Bernardo Tanucci, portrait of the most powerful man in the Kingdom of Naples

by Federico Quagliuolo

The most powerful man in the whole Naples Kingdom he was not Neapolitan. His name was Bernardo Tanucci and he was originally from Stia, in the province of Arezzo: he was responsible for all Neapolitan politics for a whole century.

A man of enormous size, with an austere look and a severe air: he was a extraordinary jurist it's a politic with extraordinary intelligence: he was in fact the person who completely revolutionized the juridical structure of the Kingdom of Naples, getting him out of the quagmire of bureaucracy, corruption and noble plots of Viceroyalty.
He never forgot his Tuscan origins: he wanted to be buried in the church of the Florentines, which was barbarously destroyed after World War II.

Young, controversial and reformist

In a very small town in Arezzo, Stay, was born in 1698 a lively and curious boy in the home of a wealthy family who, a few years later, did moved to Pisa. Bernardo Tanucci graduated in law at nearly thirty, which was a strange thing for the time, and immediately gave proof of his own intelligence managing to create a gigantic controversy over feudal laws which, with the Enlightenment, they were finally trying to overcome. He was a young and passionate scholar and, due to his "battles", made up of legal principles and philosophies, he was able to throw himself into furious controversy with anyone who defended the establishment: he hated the "old"And who defended them, he fought for justice and was capable of accuse a university professor of plagiarism, showing that "his texts were translations of other authors". A very serious fact which did not bode well for the career of a young academic that he really was intolerant in the austere environment of "old academics“.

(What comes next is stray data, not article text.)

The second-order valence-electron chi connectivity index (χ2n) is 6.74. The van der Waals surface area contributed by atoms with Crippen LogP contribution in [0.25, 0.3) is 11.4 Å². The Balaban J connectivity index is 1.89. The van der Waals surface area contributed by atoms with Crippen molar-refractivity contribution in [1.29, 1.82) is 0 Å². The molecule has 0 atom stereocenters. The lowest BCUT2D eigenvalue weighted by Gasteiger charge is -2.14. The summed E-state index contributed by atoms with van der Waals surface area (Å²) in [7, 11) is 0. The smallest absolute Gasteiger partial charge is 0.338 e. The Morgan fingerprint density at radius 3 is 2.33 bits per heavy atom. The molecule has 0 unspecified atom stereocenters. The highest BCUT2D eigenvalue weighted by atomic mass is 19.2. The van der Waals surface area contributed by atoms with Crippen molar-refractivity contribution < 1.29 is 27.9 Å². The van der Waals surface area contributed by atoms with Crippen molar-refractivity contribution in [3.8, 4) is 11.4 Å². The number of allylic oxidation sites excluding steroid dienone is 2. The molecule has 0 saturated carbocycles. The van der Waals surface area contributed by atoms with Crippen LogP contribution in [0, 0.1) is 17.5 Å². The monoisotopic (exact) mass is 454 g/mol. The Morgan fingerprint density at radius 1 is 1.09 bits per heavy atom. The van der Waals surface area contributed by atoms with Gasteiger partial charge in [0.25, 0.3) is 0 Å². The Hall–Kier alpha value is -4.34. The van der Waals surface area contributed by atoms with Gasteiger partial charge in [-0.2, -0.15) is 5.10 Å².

The noise which raised the rebellious young intellectual in the cultural environments of the time to make it immediately noticed by Grand Duke Gastone de 'Medici, who introduced him to the very young Charles of Bourbon who, before becoming king of Naples, was duke of Parma for a few years.
It was for this reason that, when Carlo left for Southern Italy, he asked the Pisa scholar to follow him to the conquest of the Kingdom of Naples.
Bernardo Tanucci had twenty years more compared to Charles of Bourbon: in 1734 he had almost 36 years old, while King Charles was barely twenty, but between the two there was one perfect understanding. The political intent was the same: create a new state, reforming it according to i new enlightenment principles that characterized the eighteenth century. A fascinating project which began in a Naples paradoxically gangrenous from 400 years of political abandonment.

Carlo di Borbone inaugurazione reggia di Caserta
Charles of Bourbon and his wife attending the ceremony of laying the first stone of the Royal Palace of Caserta

The most powerful man in Naples who reformed the Kingdom